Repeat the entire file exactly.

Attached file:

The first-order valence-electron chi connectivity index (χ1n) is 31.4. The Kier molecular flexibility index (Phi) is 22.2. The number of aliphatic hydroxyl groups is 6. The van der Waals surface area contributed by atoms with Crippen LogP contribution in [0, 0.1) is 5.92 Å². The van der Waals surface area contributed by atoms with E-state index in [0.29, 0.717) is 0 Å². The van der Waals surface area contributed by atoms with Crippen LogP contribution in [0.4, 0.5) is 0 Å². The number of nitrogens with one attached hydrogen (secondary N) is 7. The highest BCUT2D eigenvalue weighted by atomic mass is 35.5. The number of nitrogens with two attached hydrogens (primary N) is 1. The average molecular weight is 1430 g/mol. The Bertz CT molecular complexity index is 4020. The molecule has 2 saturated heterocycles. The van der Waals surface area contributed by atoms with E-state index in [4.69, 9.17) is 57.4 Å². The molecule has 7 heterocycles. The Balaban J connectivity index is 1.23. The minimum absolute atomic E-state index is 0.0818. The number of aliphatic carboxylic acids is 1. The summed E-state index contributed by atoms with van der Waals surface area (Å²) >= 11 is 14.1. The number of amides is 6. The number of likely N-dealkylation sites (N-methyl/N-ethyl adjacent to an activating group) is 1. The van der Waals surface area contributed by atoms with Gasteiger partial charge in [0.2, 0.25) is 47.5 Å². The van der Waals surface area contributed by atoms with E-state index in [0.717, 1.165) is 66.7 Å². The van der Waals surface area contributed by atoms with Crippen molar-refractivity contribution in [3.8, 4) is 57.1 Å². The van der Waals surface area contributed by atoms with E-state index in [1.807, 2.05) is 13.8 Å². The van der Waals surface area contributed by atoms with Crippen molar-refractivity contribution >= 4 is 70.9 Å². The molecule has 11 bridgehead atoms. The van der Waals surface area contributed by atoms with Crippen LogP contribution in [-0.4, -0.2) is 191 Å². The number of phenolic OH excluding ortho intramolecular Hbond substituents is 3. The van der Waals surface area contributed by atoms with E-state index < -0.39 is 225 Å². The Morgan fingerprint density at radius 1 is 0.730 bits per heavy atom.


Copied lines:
The first-order valence-electron chi connectivity index (χ1n) is 31.4. The Kier molecular flexibility index (Phi) is 22.2. The number of aliphatic hydroxyl groups is 6. The van der Waals surface area contributed by atoms with Crippen LogP contribution in [0, 0.1) is 5.92 Å². The van der Waals surface area contributed by atoms with E-state index in [0.29, 0.717) is 0 Å². The van der Waals surface area contributed by atoms with Crippen LogP contribution in [0.4, 0.5) is 0 Å². The number of nitrogens with one attached hydrogen (secondary N) is 7. The highest BCUT2D eigenvalue weighted by atomic mass is 35.5. The number of nitrogens with two attached hydrogens (primary N) is 1. The average molecular weight is 1430 g/mol. The Bertz CT molecular complexity index is 4020. The molecule has 2 saturated heterocycles. The van der Waals surface area contributed by atoms with E-state index in [4.69, 9.17) is 57.4 Å². The molecule has 7 heterocycles. The Balaban J connectivity index is 1.23. The minimum absolute atomic E-state index is 0.0818. The number of aliphatic carboxylic acids is 1. The summed E-state index contributed by atoms with van der Waals surface area (Å²) >= 11 is 14.1. The number of amides is 6. The number of likely N-dealkylation sites (N-methyl/N-ethyl adjacent to an activating group) is 1. The van der Waals surface area contributed by atoms with Gasteiger partial charge in [0.2, 0.25) is 47.5 Å². The van der Waals surface area contributed by atoms with E-state index in [0.717, 1.165) is 66.7 Å². The van der Waals surface area contributed by atoms with Crippen molar-refractivity contribution in [3.8, 4) is 57.1 Å². The van der Waals surface area contributed by atoms with E-state index in [1.807, 2.05) is 13.8 Å². The van der Waals surface area contributed by atoms with Crippen molar-refractivity contribution >= 4 is 70.9 Å². The molecule has 11 bridgehead atoms. The van der Waals surface area contributed by atoms with Crippen LogP contribution in [-0.4, -0.2) is 191 Å². The number of phenolic OH excluding ortho intramolecular Hbond substituents is 3. The van der Waals surface area contributed by atoms with E-state index < -0.39 is 225 Å². The Morgan fingerprint density at radius 1 is 0.730 bits per heavy atom.